HARRIS WHARF LONDON
The place that became more than a home; Harris Wharf is located by stunning Regent’s Canal in Angel, London. It neighbours with Crystal Wharf, a modern residential complex, and Diespeker Wharf, an old building initially used as a timber yard. This is where Harris Wharf London began and holds the very soul of the company.
In 2007 the Acchiardi siblings, Giulia and Aldo, moved to London where they found the inspiration for their clothing collection, Harris Wharf London, which was launched in 2010. With their family’s history of textile craftmanship and innovation, the brand has steadily grown to become a contemporary classic. An emphasis on high quality fabrics and timeless cuts, never compromised but always accessible, makes Harris Wharf London a luxury brand in disguise.
Giulia Acchiardi graduated in Fashion Design in London, 2008. After internships at Alexander McQueen and Vivienne Westwood she decided to start her own label together with her brother, Aldo, who at the time was studying Economics. Giulia’s design philosophy is fundamentally to follow her instincts; learning and overviewing all aspects of the family business is equally important to the design process itself, she says. All Styles are produced by the family factory in Turin, Italy.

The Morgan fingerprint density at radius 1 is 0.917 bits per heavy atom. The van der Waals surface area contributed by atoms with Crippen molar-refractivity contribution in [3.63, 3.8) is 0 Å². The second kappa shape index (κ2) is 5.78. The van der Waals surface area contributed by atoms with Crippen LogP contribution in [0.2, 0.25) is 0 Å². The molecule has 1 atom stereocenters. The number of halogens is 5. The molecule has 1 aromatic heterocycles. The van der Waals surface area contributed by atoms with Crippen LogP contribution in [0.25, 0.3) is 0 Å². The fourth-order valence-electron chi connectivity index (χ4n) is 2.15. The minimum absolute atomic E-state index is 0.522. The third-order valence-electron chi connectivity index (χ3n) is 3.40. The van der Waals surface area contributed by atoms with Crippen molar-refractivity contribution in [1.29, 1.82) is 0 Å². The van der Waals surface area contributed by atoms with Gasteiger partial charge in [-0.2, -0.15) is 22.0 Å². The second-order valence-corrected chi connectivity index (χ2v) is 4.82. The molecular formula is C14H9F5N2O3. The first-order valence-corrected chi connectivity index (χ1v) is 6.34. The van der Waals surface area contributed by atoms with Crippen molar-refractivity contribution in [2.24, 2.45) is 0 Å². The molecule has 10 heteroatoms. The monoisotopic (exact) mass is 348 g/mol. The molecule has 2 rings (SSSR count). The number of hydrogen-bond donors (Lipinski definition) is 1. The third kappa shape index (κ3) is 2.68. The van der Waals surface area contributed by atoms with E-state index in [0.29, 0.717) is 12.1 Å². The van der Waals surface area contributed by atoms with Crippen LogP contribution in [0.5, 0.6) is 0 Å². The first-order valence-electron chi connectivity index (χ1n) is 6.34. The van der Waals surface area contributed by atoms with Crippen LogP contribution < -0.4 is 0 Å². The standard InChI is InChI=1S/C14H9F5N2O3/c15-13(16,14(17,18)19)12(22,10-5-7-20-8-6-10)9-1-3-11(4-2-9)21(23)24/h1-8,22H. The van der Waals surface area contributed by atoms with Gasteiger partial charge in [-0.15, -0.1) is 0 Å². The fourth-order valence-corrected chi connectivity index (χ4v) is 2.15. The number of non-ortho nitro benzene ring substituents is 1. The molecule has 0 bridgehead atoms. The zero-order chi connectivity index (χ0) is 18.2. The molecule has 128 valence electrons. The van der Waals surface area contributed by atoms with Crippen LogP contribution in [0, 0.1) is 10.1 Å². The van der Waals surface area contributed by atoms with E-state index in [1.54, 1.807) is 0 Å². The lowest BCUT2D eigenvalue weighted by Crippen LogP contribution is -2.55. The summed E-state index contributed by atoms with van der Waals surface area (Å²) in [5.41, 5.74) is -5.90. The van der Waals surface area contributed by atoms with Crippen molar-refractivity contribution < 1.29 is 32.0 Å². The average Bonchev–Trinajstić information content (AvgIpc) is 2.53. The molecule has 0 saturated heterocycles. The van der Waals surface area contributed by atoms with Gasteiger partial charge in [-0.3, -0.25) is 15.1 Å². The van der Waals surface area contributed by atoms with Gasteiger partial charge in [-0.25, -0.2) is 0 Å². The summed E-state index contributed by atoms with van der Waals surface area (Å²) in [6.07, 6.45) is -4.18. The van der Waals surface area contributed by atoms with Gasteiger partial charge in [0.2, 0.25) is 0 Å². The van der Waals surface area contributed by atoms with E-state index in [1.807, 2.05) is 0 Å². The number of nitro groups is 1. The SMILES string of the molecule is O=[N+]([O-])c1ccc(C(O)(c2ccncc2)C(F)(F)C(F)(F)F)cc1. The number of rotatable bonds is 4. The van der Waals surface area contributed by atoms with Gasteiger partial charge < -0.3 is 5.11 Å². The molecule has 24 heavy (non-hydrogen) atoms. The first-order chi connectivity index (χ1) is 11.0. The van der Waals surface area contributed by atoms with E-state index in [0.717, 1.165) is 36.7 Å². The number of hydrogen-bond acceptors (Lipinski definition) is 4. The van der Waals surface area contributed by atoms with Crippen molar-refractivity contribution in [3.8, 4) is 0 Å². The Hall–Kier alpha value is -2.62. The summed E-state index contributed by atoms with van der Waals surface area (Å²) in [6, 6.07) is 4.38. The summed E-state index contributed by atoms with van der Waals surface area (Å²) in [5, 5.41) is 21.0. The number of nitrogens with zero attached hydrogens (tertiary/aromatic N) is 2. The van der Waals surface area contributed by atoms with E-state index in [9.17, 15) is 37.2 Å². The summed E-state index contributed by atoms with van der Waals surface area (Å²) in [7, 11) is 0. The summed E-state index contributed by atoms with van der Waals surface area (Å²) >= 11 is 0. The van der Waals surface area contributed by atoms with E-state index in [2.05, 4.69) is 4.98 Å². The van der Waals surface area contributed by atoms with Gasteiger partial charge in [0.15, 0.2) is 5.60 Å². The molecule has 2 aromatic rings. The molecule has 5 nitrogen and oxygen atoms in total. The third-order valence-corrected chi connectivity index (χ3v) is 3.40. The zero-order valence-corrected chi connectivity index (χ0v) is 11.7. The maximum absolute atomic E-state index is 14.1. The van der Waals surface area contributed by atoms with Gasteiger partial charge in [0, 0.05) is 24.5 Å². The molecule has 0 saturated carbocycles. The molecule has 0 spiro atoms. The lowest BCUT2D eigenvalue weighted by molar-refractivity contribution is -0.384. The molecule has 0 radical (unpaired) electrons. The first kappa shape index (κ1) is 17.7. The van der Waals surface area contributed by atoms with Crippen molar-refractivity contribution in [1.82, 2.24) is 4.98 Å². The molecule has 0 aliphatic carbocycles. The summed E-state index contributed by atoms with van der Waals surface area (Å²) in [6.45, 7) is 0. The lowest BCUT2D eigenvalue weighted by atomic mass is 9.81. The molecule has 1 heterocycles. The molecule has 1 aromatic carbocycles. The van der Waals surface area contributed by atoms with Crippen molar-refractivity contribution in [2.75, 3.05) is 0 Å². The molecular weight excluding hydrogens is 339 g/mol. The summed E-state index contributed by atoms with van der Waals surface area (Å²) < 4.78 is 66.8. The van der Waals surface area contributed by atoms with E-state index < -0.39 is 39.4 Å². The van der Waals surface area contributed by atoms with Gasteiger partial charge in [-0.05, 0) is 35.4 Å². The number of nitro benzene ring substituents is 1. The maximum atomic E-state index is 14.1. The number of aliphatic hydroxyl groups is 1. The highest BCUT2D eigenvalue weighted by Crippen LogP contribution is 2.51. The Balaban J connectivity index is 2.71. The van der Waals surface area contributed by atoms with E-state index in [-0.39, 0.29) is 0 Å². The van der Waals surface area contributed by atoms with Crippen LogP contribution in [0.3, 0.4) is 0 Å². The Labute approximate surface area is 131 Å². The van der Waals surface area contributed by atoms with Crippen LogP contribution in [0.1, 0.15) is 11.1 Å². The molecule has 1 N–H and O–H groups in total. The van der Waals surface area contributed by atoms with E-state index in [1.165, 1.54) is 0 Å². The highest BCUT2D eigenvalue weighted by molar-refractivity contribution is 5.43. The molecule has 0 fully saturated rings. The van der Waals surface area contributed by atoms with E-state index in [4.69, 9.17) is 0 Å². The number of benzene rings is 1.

DESIGN AND SUSTAINABILITY
The jersey-focused collection, minimal and understated, features unlined and raw-edged outerwear in an effortless take on traditional cuts and shapes. The aim is to create a style that lasts for many years thanks to the fabric longevity, trans-seasonal features and timeless design. Our sustainability process starts by carefully choosing first- hand, high quality fabrics that meet our expectations of sustainable characteristics such as traceability, natural fabrics being AZO and Reach compliant, as well as the capability of being recycled. To further reduce our environmental footprint, we use a digital cutting system allowing maximum efficiency in fabric consumption and reducing the fabric waste. Harris Wharf London only produces to order, meaning there is little leftover stock. Any eventual waste is then sent to a specialized consortium to be recycled into new yarn. Knowing that the fabric leftovers are taken care of in the best possible way through continued life cycle in other sustainable forms is very important to us.